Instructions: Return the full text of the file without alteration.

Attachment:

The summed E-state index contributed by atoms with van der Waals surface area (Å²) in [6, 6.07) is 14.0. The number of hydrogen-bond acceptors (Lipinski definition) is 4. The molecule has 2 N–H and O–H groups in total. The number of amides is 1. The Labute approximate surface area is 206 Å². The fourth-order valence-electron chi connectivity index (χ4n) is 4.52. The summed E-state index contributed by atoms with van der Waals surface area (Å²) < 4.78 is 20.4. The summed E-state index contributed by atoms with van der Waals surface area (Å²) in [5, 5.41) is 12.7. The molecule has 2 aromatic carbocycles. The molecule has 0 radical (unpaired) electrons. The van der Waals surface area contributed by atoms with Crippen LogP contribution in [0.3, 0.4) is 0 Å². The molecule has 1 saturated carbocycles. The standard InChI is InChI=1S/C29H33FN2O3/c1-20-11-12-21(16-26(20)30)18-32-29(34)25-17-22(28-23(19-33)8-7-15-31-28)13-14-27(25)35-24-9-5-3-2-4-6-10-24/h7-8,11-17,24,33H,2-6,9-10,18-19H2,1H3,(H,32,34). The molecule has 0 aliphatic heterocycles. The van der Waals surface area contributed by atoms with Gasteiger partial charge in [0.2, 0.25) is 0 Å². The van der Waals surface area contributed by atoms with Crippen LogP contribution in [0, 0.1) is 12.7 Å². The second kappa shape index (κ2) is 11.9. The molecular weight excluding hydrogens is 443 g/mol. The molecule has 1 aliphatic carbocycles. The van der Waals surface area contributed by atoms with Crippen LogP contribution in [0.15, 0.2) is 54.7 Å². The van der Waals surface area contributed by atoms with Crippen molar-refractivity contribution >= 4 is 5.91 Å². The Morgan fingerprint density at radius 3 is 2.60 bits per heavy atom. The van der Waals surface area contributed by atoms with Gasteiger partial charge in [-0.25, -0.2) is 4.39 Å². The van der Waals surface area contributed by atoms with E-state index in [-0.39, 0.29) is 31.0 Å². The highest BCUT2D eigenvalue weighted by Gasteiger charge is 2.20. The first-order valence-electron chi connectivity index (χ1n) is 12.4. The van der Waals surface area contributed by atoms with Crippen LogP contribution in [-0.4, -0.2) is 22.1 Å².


The summed E-state index contributed by atoms with van der Waals surface area (Å²) in [6, 6.07) is 14.0. The number of hydrogen-bond acceptors (Lipinski definition) is 4. The molecule has 2 N–H and O–H groups in total. The number of amides is 1. The Labute approximate surface area is 206 Å². The fourth-order valence-electron chi connectivity index (χ4n) is 4.52. The summed E-state index contributed by atoms with van der Waals surface area (Å²) < 4.78 is 20.4. The summed E-state index contributed by atoms with van der Waals surface area (Å²) in [5, 5.41) is 12.7. The molecule has 2 aromatic carbocycles. The molecule has 0 radical (unpaired) electrons. The van der Waals surface area contributed by atoms with Crippen LogP contribution in [0.3, 0.4) is 0 Å². The molecule has 1 saturated carbocycles. The standard InChI is InChI=1S/C29H33FN2O3/c1-20-11-12-21(16-26(20)30)18-32-29(34)25-17-22(28-23(19-33)8-7-15-31-28)13-14-27(25)35-24-9-5-3-2-4-6-10-24/h7-8,11-17,24,33H,2-6,9-10,18-19H2,1H3,(H,32,34). The molecule has 0 aliphatic heterocycles. The van der Waals surface area contributed by atoms with Gasteiger partial charge in [0.2, 0.25) is 0 Å². The van der Waals surface area contributed by atoms with Crippen LogP contribution in [0, 0.1) is 12.7 Å². The second kappa shape index (κ2) is 11.9. The molecular weight excluding hydrogens is 443 g/mol. The molecule has 1 aliphatic carbocycles. The van der Waals surface area contributed by atoms with Crippen LogP contribution in [0.15, 0.2) is 54.7 Å². The van der Waals surface area contributed by atoms with Crippen molar-refractivity contribution >= 4 is 5.91 Å². The Morgan fingerprint density at radius 3 is 2.60 bits per heavy atom. The van der Waals surface area contributed by atoms with Gasteiger partial charge in [-0.25, -0.2) is 4.39 Å². The van der Waals surface area contributed by atoms with E-state index in [-0.39, 0.29) is 31.0 Å². The highest BCUT2D eigenvalue weighted by Gasteiger charge is 2.20. The first-order valence-electron chi connectivity index (χ1n) is 12.4. The van der Waals surface area contributed by atoms with Crippen LogP contribution in [-0.4, -0.2) is 22.1 Å².